A post for Bisexual Visibility Day

As I hurtled uncontrollably towards my 30th birthday at the beginning of January and felt as though I was stuck in a rut, I decided that this milestone year would be the year my life would change – and that would start with me finally being open and proud of who I am.

I realised that I was bisexual when I was a teenager, thinking first that I was straight, and then gay, before finally recognising that I did not fit into either monosexual identity. I told some of my friends at the time, while for others it was an “open secret”. For the most part, though, my sexual identity was, at best, something I did not speak about – and, at worst, something I have since actively repressed.

However, on 26 January this year, I finally came out as bi with the help of the above heavily-Photoshopped (or, rather, as a good Lib Dem, heavily-Photoplussed) photo.

Today I am marking my first Bi Visibility Day since coming out in the only way possible – by spending all day at work and the evening in a local party executive meeting.

Bi Visibility Day is not just about the bi community celebrating our identity. It is about raising awareness and challenging bisexual and biromantic erasure.

Sadly, not everyone who identifies as bi is lucky enough to have had a positive experience since coming out – while many do not feel able to come out at all. Indeed, according to Stonewall’s 2018 LGBT in Britain – Health Report, 30 per cent of bi men and eight per cent of bi women said they were unable to be open about their sexual orientation, compared to just two per cent of gay men and one per cent of lesbians.

Similarly, 38 per cent of bi people are not out to any of their work colleagues, compared to seven per cent of gay men and four per cent of lesbians, while in 2016 it was reported that bi men earned 30 per cent less than their gay colleagues. Although published four years ago, this does suggest that bi men are at the rough end of the LGBT+ pay gap which was revealed last year.

This is not a phenomenon unique to Britain, either. In 2018, the Center for American Progress reported that bi people were more likely to be unemployed, on welfare and in poor health. Their survey found that 24 per cent of bi men and 21 per cent of bi women had a household income below the federal poverty level, compared to 12 percent of gay men and 13 per cent of lesbians. The full report also discovered that a lower proportion of bi people were in work than gay men, lesbians or heterosexuals, and that a higher proportion of bi people (and particularly bi women) were in receipt of public benefits for food and healthcare.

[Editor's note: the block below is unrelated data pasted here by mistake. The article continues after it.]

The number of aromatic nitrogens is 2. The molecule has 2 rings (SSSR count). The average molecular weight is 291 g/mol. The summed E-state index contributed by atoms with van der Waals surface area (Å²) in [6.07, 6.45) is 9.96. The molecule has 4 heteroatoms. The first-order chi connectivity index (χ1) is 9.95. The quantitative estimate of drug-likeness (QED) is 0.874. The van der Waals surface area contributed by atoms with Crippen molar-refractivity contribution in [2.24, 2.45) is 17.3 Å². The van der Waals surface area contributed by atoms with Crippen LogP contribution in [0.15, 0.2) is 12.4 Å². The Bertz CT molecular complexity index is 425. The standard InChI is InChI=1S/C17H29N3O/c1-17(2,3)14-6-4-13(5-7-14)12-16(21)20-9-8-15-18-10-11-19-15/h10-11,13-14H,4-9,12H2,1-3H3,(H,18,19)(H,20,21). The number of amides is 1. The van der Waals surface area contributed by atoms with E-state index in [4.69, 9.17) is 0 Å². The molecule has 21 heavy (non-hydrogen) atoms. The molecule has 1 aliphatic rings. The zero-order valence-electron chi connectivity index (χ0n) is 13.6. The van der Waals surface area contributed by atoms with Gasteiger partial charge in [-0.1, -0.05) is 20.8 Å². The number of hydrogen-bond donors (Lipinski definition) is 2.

So today, while the bi community celebrate who we are and not-so-subtly remind everyone that we exist, we also continue the fight for acceptance of, and equality for, bi people here in the UK and around the world.

If you want to help the campaign for equality in the bi and wider LGBT+ community, please do consider joining or supporting LGBT+ Lib Dems.


* Alan Collins Rosell is a blogger and treasurer of the Medway local party.

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  • https://unherd.com/2020/09/what-is-to-become-of-the-lib-dem-cockroaches/?tl_inbound=1&tl_groups%5B0%5D=18743&tl_period_type=3

    “I’m suggesting that the Lib Dems are tanking because they’ve become fixated on things that are of no urgent interest to the majority of that public. British voters, by and large, are neither pro- nor- anti-trans: they’re just more interested in stuff like the pandemic, the NHS and the fate of the economy.“

  • Lorenzo Cherin 24th Sep '20 - 2:38am

    As a straight man, those in minorities need allies. As being Bi is one of the most inclusive of all minority attributes, and one more should relate to even if not bi, I am impressed with this article.

    I am not though impressed with the comment, link, above. It is not an ignoring of main issues, or the well being of all, to be concerned with the well being of minorities, and it is ignorant to think it is. this piece is someone’s story, Alan is entitled to be treated with a welcome to the site, in saying what he says.

  • @Lorenzo

    Well said. As a political party we focus and campaign on many things, including “the pandemic, the NHS and the fate of the economy”.

    Alan’s personal story here is very helpful. He is to be applauded for “coming out”.

    We need to remember the words “in which no one shall be enslaved by poverty, ignorance or conformity”. “Conformity” is the key word in this case.

    We have a long history of fighting for the rights of minorities; and we will, no doubt, continue to fight for them.

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